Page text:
Mainstream and widespread media discourses about migrants in Europe are not only overwhelmingly negative, but also dominated by unidirectional metaphors of flow in which migrants are seen as either having to be excluded from society or as needing to be integrated into it. Such conceptualizations ignore a very basic fact: mobile individual and members of local communities cross each other’s paths’, construct multiple networks of connections based not merely on work relationships but also on reciprocal relations of affection and friendships and on the sharing of knowledge and information. Sociologists Papadoupoulos and Tsianos (2013) have proposed the interesting construct of “mobile commons” to characterize the forms of knowledge and communication, the virtual and concrete spaces of sharing and sociability and the “infrastructure of connectivity” (p. 191) that migrants set up when they are on the road and when they arrive somewhere. In my view it is however, important to recognize that mobile commons often include local networks and individuals, not only migrants. These networks generate new communicative spaces and practices, often characterized by translanguaging and by the creation of new chronotopic identities and understandings of social reality.
In this talk I explore one such space generated through the online communications of a superdiverse group conformed by migrant youth of different origins and their Italian friends. I analyze their linguistic and communicative routines and chronotopic constructions in order to illustrate how cultural and linguistic differences are navigated and how relationships and new identities are consolidated. My talk is based on ethnographic work carried out for the last two years with students and teachers at the School of Italian for Foreigners managed by the University of Palermo, a center that focuses on both teaching and social inclusion for migrants.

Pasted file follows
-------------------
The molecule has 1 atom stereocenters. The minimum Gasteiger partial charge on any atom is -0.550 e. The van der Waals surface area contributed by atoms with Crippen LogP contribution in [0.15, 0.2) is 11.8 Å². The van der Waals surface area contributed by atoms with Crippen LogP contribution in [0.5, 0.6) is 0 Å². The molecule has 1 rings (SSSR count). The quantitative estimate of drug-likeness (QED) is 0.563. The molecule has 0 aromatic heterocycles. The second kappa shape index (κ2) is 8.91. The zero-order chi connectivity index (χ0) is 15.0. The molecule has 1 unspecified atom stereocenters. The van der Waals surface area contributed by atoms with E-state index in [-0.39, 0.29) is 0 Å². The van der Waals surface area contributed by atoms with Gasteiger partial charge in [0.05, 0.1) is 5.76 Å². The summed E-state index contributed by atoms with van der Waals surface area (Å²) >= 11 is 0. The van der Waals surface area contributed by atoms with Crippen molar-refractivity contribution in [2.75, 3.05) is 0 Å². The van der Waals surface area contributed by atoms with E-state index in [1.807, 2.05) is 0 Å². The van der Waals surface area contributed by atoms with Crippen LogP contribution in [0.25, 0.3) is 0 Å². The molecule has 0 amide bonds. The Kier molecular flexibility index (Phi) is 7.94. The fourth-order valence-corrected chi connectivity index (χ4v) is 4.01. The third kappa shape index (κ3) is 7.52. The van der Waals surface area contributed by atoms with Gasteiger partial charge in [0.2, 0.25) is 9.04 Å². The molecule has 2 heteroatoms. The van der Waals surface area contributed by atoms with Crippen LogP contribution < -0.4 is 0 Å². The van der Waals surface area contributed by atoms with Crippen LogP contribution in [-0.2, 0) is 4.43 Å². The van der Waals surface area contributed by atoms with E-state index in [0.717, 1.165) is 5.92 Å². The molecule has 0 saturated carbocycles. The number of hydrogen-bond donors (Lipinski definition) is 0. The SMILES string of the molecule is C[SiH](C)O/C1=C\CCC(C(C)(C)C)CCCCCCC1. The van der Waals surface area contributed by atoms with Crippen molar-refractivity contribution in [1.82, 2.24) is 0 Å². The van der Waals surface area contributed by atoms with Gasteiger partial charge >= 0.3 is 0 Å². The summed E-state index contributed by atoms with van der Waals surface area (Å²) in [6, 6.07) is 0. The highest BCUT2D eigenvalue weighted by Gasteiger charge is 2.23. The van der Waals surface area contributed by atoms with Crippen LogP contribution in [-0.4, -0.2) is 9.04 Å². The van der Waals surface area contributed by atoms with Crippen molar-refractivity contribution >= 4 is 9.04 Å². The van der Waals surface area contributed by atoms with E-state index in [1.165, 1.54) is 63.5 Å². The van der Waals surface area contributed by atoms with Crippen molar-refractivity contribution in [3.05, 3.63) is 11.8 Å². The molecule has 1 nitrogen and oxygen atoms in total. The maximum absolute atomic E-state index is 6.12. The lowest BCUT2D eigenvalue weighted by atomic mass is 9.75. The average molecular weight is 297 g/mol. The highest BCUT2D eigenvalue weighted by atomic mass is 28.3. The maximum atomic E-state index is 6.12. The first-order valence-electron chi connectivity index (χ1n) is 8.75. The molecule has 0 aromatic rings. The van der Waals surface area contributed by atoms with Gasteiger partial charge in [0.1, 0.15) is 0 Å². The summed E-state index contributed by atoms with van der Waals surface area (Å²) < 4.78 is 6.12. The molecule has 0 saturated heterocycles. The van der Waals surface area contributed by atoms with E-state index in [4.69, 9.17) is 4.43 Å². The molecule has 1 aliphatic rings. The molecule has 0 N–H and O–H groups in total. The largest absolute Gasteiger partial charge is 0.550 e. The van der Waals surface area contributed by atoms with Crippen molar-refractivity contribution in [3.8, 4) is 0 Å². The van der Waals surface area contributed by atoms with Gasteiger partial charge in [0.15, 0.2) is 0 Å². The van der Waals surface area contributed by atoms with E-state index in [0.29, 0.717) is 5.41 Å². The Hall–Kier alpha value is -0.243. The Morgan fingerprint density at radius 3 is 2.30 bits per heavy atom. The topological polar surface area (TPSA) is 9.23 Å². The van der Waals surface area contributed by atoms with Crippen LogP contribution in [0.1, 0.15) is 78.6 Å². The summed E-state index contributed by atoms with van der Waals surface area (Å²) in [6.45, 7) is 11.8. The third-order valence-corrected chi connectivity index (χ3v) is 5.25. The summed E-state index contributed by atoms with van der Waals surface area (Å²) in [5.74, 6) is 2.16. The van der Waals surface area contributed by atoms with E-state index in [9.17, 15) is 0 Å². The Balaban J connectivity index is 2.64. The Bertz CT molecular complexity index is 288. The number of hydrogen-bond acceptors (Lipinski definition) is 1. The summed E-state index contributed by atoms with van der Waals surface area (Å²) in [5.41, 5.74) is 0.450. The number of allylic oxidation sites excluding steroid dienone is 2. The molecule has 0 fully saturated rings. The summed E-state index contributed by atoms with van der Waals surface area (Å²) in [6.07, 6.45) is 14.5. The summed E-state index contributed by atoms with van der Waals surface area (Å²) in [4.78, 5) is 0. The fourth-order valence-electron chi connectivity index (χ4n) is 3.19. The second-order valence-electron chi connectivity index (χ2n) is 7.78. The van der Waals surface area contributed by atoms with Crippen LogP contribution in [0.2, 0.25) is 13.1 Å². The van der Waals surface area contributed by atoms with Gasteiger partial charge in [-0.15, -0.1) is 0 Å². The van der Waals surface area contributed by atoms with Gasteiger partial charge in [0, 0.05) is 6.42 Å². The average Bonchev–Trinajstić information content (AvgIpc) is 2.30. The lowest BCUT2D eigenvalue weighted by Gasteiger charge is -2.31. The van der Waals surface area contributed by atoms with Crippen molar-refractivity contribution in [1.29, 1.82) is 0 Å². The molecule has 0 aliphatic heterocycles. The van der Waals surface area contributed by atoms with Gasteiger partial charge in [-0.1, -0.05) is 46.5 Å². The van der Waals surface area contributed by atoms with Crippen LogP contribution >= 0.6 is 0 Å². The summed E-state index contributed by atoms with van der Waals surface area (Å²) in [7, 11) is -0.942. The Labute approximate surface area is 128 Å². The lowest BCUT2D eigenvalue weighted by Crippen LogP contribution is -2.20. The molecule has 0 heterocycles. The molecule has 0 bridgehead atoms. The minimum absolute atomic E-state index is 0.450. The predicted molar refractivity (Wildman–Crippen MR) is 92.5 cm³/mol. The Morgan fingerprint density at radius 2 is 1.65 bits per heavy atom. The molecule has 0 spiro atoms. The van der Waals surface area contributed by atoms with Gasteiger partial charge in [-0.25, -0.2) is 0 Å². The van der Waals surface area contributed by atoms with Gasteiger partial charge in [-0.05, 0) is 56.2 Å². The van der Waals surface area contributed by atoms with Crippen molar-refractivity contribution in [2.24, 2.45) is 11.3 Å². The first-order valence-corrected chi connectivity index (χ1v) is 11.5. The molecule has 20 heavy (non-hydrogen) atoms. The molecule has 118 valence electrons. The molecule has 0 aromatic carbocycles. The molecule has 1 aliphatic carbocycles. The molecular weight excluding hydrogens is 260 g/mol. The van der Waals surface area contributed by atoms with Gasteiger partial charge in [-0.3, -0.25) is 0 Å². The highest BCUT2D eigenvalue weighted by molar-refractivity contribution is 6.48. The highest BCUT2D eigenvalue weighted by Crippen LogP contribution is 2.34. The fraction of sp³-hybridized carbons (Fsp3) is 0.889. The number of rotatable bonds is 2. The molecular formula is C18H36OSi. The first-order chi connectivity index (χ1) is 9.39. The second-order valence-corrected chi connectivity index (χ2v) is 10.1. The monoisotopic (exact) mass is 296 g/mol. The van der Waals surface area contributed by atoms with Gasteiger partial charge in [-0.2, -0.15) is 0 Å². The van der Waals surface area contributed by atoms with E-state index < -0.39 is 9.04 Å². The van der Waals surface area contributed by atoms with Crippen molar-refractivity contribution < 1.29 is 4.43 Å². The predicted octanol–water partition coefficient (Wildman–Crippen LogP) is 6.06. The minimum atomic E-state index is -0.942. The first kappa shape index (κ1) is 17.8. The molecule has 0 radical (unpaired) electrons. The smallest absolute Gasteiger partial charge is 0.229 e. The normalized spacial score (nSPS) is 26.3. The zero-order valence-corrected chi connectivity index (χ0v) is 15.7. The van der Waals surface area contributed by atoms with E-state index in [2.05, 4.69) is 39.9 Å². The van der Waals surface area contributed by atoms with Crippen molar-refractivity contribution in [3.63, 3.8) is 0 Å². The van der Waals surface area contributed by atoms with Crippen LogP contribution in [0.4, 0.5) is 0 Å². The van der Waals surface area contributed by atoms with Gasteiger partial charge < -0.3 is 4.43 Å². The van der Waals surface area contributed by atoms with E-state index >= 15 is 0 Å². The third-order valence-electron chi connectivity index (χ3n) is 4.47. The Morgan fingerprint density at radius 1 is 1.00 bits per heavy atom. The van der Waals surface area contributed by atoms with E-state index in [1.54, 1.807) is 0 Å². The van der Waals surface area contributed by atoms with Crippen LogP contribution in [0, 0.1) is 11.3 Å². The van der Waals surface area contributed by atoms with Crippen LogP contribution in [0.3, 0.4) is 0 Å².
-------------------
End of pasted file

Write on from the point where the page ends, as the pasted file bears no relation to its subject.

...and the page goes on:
Papadopoulos, D. & Tsianos, V. (2013). After citizenship: autonomy of migration, organisational ontology and mobile commons, Citizenship Studies, 17:2, 178-196, DOI: 10.1080/13621025.2013.78073
Anne Donovan, Scottish Writer
Finding Voices: A Writer’s Perspective
Writing is a mysterious process. Voice is the way in which I access the inner lives of characters, find a sense of place and attempt to bring words to life. Finding the voice of a character is, for me, crucial to the process of writing.
Unlike writing for stage, radio or film, voices in fiction are generally not spoken by an actor, but heard in silence, inside our own minds. Writing a character’s voice involves being inside the character, attempting to find a way of using the words on the page to signify what the character might never even voice out loud. Since most of my characters are Scottish, that voice will often be Scots.
I will focus on three particular areas of writing in Scots: Glaswegian voices, historic Scots and translation into Scots. Using my own experience and with reference to the work of other writers, I will share some of the creative challenges and joys and questions that arise from working in these voices, and explore topics such as authenticity, stereotyping, class and the changing face of language.
Ryuko Kubota, University of British Columbia
Two Faces of Neoliberal Communicative Competence: A Call for Transformation
Today’s increased scholarly attention to the multiple, hybrid, and fluid nature of linguistic forms and practices has generated such concepts as plurilingualism, translanguaging, metrolingualism, English as a lingua franca, and world Englishes. While this multi/plural turn highlights heterogeneity reflecting the current neoliberal expansion of capital and global human mobility, foreign language education policies and practices in many non-Anglophone countries exhibit monolithic and normative tendencies. This is seen in the policies with a sole emphasis on teaching English as a global language and the prevalence of standardized testing to assess achievement of goals in the name of educational accountability. This contradictory trend of centrifugal and centripetal forces within language studies reflects the neoliberal ideologies imposed on institutions and individuals. Specifically, globalized capitalism necessitates both tolerance for diversity and the development of a competitive edge over others. In this scheme, ability to communicate is conceptualized differently depending on the stakeholder.